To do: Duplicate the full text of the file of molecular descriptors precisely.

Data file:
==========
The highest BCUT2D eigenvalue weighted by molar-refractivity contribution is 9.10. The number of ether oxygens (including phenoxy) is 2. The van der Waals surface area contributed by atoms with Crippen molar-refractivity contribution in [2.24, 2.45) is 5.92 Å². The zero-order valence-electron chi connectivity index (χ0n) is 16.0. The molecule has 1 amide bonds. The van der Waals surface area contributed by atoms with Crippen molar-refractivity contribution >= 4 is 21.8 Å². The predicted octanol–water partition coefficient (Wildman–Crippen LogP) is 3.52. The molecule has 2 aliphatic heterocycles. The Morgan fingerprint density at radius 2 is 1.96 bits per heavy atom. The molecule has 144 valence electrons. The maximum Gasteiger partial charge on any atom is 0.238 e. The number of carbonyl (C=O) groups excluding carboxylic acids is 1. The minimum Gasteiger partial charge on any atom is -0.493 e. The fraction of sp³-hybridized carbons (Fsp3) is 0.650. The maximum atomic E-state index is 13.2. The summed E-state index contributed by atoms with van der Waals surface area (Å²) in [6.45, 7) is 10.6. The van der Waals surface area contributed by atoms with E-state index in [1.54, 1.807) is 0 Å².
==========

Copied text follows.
The highest BCUT2D eigenvalue weighted by molar-refractivity contribution is 9.10. The number of ether oxygens (including phenoxy) is 2. The van der Waals surface area contributed by atoms with Crippen molar-refractivity contribution in [2.24, 2.45) is 5.92 Å². The zero-order valence-electron chi connectivity index (χ0n) is 16.0. The molecule has 1 amide bonds. The van der Waals surface area contributed by atoms with Crippen molar-refractivity contribution >= 4 is 21.8 Å². The predicted octanol–water partition coefficient (Wildman–Crippen LogP) is 3.52. The molecule has 2 aliphatic heterocycles. The Morgan fingerprint density at radius 2 is 1.96 bits per heavy atom. The molecule has 144 valence electrons. The maximum Gasteiger partial charge on any atom is 0.238 e. The number of carbonyl (C=O) groups excluding carboxylic acids is 1. The minimum Gasteiger partial charge on any atom is -0.493 e. The fraction of sp³-hybridized carbons (Fsp3) is 0.650. The maximum atomic E-state index is 13.2. The summed E-state index contributed by atoms with van der Waals surface area (Å²) in [6.45, 7) is 10.6. The van der Waals surface area contributed by atoms with E-state index in [1.54, 1.807) is 0 Å².